OAM for caring community member

Sylvia Ramsden. 203705 Picture: ROMY STEPHENS

When Sylvia Ramsden found out she had received a Medal of the Order of Australia, she couldn’t quite believe what had happened.

“I thought it was spam, a hoax. I said to my husband you won’t believe what somebody has just sent me an email for,” she said.

“It wasn’t anything I’d ever envisaged.”

Ms Ramsden received the prestigious honour on 26 January, for her many years of service to the community of Lilydale.

Over 30 years ago, Ms Ramsden began volunteering at Lilydale Assist – formerly known as Lilydale Citizens Advice Bureau.

She started as an information officer and within a year, was the organisation’s secretary.

In 1994, she became the organisation’s president and remained in that role for over 20 years.

“We started as a place where people could come and find out where they could go to get help on things,” Ms Ramsden said.

“We couldn’t give them the help but we would tell them or put them in the right place.

“We’d sit down to discuss their problems and find exactly what they needed.”

But as technology changed over time, so too did the organisation’s role.

“As the movement developed, the most pressing need for people seemed to be emergency relief, they just didn’t have enough money for things,” she said.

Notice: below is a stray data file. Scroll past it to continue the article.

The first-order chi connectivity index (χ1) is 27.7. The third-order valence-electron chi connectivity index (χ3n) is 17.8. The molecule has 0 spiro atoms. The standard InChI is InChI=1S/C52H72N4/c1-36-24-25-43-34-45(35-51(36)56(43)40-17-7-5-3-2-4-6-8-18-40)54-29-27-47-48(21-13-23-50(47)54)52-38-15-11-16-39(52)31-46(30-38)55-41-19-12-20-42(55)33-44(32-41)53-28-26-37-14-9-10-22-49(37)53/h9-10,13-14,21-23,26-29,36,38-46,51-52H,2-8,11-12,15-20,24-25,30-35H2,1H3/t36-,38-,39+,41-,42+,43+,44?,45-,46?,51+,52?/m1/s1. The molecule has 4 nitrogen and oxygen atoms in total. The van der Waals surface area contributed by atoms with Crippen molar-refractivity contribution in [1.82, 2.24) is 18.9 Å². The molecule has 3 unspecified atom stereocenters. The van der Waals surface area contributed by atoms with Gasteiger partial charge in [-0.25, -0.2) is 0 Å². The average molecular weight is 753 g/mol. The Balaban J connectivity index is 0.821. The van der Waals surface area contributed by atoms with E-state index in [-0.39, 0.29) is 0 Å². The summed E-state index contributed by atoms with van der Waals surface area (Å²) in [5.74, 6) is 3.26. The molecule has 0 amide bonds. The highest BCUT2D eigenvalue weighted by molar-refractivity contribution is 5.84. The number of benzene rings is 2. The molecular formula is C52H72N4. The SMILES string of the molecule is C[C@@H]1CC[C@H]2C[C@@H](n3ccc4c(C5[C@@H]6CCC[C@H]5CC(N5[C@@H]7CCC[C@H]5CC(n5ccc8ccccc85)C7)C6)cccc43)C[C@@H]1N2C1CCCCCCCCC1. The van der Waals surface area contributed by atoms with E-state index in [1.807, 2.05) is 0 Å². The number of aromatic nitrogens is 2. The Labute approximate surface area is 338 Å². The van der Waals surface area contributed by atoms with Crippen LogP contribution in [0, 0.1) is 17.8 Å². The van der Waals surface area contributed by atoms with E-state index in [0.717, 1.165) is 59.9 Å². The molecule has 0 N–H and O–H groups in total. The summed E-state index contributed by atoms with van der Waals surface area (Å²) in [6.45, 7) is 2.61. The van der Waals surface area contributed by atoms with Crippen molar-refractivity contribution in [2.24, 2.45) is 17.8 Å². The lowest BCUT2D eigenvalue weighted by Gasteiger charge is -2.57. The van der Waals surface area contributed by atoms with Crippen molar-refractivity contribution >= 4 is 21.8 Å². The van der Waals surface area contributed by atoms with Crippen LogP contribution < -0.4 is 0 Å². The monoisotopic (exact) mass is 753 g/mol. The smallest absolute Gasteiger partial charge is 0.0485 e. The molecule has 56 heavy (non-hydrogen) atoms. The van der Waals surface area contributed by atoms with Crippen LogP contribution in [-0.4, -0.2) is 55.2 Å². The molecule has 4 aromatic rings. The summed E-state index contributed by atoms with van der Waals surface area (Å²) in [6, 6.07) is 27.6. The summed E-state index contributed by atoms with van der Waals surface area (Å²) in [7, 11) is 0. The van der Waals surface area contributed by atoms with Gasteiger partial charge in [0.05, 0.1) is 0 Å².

“We added that to our list of services and gradually that has taken precedence over the information.

“Especially now the Internet’s there, you don’t need to keep that because you can look it up.”

Dedicating many years to the emergency relief space has often come with periods of difficulty for Ms Ramsden.

She recalled one story which helped summarise the emotional encounters she frequently experienced.

“I can remember when I hadn’t been in it very long, a mother came in with baby twins and she said I just can’t cope,” she said.

“I was within an inch of saying I’ll take them home.”

But Ms Ramsden said her training constantly reminded her of the need to separate emotion at times.

“When we close the door we have to leave those problems behind, we can’t take them home with us,” she said.

In 2011, Ms Ramsden became the Lilydale Assist Representative and Secretary of the Yarra Ranges Emergency Relief Network – a collection of emergency relief organisations from across the region.

She has also received both a state and federal Certificate of Appreciation for volunteers and was an inductee on the Community Information Services Victoria Honour Roll in 2017.

Ms Ramsden said one of the most pressing social issues small communities face, to this day, is homelessness.

“One of the most heartbreaking things is the number of homeless,” she said.

“There are so many homeless people and we had swags from an organisation to help them as well as the food vouchers we could give them.”

“I cannot see how we’re ever going to get rid of it.

“Governments don’t seem overly interested in providing affordable accommodation for people.”

She added that the combination of homeslessness and drugs has made the issue even more difficult to deal with.

Ms Ramsden recently retired and she said that despite missing her work with Lilydale Assist, she believed it was the right time for her to finish.

“I thought it was time to let younger people in and different minds,” she said.

“When you hold a position like president you can hang around too long and you get used to the way you do things and the way everybody accepts that you will do things.

“I think it’s time for people to step in and bring new ideas.”